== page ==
KATHMANDU -- Even before the final count is in, supporters of Nepal's communist coalition sniffed victory in a landmark election held over two stages, on Nov. 26 and Dec. 7, and have begun celebrating. The sound of drums echoed in a historic corner of Kathmandu, the capital of the mountainous nation, and packs of communist loyalists, astride motorcycles, and waving party flags, roared down narrow lanes.
Former Prime Minister Khadga Prasad Oli, leader of the Communist Party of Nepal-United Marxist Leninist (UML), is tipped to become premier again, since the UML is the senior partner in the left alliance, which also includes the Communist Party of Nepal-Maoist Center. This left-turn by the country of 29 million people has raised the question of whether the Nepalese are joining other South Asians in giving a cold shoulder to India, the sub-region's giant, and embracing China instead.
Nepal's apparent pro-China tilt is likely to alarm the Indian political establishment, in the wake of the erosion of the country's influence elsewhere in the region.
Votes counted a week after the second stage of the elections, the first under a new constitution, have assured the leftists of at least 113 of the 165 seats up for grabs in the direct vote. A leftist sweep is also forecast in the count for the proportional representation votes for the remaining 110 seats. The leftists are also expected to win six of the seven provincial polls -- a first in Nepal, as it moves towards a federal system. The Nepali Congress (NC), the centrist, establishment and more pro-India party, is licking its wounds after so far winning only 21 seats in the lower house.
The domestic implications of the result are unequivocal. The votes represents a rejection of the Himalayan nation's rocky political path, which has produced 25 governments during the last 30 years and included a 10-year bloody insurgency led by the Maoists, which left over 16,000 people dead. The voters clearly opted for the development agenda that the leftists campaigned on. The result assures the coalition of at least two years of stability, guaranteed under the new constitution, but also holds the promise that it can complete a full five-year term -- a first in the landlocked country sandwiched between India and China.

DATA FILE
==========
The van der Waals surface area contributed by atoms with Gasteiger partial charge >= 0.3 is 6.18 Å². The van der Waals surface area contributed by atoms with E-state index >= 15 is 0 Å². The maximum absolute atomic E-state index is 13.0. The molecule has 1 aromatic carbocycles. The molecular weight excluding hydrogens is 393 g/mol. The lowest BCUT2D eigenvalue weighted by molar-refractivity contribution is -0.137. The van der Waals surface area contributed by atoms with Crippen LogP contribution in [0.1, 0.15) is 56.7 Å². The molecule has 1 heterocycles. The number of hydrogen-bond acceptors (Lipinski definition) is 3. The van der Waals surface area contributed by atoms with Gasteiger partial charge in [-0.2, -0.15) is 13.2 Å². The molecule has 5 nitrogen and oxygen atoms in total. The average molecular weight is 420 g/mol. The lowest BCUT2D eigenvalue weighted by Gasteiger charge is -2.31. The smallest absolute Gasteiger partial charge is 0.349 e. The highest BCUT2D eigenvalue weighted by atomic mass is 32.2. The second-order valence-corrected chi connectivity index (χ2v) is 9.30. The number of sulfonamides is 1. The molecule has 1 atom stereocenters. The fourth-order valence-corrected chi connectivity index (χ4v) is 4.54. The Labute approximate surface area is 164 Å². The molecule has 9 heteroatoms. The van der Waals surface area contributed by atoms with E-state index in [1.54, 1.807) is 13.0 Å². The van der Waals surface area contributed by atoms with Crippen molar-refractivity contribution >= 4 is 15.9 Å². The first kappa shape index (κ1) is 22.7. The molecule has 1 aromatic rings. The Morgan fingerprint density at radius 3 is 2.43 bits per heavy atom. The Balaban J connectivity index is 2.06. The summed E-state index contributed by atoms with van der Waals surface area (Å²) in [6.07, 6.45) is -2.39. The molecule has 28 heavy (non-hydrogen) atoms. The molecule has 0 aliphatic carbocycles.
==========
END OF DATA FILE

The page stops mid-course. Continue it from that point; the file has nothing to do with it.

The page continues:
The voters rejected the message of fear that the NC tried to press home. "If communist forces rule the country, democracy will vanish," the NC's leader and incumbent Prime Minister Sher Bahadur Deuba warned at party rallies. He received encouragement from press reports in India, which claimed China had stealthily stitched together the left alliance ahead of the polls.
However, Oli's inner circle say that this message backfired. Oli profited from the political capital he earned by standing up to India, which has a long record of meddling in Nepal's political affairs, during his first stint as prime minister from October 2015 to August 2016. That period was marked by a crippling blockade of essentials such as oil, fuel and cooking gas from India to Nepal, one of South Asia's poorest countries.